The Don’t Ask — Tell! Approach to Fundraising
To defray some of the costs for acknowledgement mailings, you might want to consider the following:
1. Insert a reply envelope (without a gift request);
2. Include a reply card for people who wish to receive additional information about a particular project or program emphasis you have;
3. Remind members or donors about the benefits of wills, bequests and year-end gifts. All of these ways are unobtrusive - and effective.
Yet another example of a “non-ask” communications strategy is to engage the media - through tools such as press releases and radio public service announcements. These can be particularly effective when integrated with a traditional prospecting appeal. The executive director (or designated spokesperson) can use the media tools to help the general public understand a particular organizational need and how it impacts the surrounding community. Such a move not only adds emphasis and credibility to the mailing, it also builds a stronger bond between the nonprofit and its key constituents.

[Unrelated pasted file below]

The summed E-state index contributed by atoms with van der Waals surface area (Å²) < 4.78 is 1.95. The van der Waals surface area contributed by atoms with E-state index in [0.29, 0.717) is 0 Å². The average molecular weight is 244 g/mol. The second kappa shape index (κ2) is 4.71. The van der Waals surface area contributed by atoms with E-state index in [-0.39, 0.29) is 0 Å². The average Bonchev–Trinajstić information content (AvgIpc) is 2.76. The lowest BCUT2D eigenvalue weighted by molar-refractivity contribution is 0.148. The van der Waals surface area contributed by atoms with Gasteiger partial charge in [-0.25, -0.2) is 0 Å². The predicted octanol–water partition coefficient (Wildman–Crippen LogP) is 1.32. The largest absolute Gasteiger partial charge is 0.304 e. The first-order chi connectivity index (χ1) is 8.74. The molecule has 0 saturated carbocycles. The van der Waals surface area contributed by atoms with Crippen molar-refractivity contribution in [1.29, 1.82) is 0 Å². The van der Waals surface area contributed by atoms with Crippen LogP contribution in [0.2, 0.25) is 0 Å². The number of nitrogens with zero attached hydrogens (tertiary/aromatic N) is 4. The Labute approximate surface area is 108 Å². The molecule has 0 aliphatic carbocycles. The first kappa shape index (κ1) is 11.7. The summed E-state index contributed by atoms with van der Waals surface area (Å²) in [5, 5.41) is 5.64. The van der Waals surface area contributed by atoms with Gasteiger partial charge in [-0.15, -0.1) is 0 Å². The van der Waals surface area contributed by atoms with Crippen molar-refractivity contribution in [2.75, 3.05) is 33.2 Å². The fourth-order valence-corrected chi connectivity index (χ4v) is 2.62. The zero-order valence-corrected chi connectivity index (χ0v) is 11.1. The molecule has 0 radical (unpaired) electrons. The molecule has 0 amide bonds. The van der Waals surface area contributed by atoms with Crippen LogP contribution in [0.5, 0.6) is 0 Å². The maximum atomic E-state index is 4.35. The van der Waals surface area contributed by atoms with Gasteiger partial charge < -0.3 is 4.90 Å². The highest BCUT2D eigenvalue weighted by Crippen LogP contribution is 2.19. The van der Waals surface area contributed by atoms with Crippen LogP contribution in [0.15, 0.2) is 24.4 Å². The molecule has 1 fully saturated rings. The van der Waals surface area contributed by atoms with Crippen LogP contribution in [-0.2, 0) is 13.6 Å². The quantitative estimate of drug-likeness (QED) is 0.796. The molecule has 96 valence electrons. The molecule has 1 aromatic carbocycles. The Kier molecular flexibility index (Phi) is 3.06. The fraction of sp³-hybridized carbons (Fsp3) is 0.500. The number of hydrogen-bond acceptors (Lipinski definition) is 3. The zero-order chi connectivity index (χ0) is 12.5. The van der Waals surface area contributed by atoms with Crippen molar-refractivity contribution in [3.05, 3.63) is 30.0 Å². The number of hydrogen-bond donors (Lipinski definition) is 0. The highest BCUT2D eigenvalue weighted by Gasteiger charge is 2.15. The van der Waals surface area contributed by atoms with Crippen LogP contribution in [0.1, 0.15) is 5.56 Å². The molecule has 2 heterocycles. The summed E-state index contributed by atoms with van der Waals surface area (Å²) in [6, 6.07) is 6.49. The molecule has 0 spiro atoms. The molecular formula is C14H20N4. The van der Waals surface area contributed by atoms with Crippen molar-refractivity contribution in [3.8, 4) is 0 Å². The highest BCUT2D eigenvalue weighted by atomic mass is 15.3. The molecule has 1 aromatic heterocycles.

I recognize some of these strategies may seem out of reach for cash-strapped organizations whose financial pro formas are built almost exclusively on mailings that directly generate income. However, when you view things from a long-term perspective - and I’ve had the opportunity to do so -- the expense is miniscule compared to the indirect income that can be generated.
Claude Grizzard, Sr. is the recently retired chairman of the direct-marketing firm Grizzard, which has primary offices in Los Angeles, Atlanta, Houston, and Lincoln, Neb. For information, go to http://www.grizzard.com.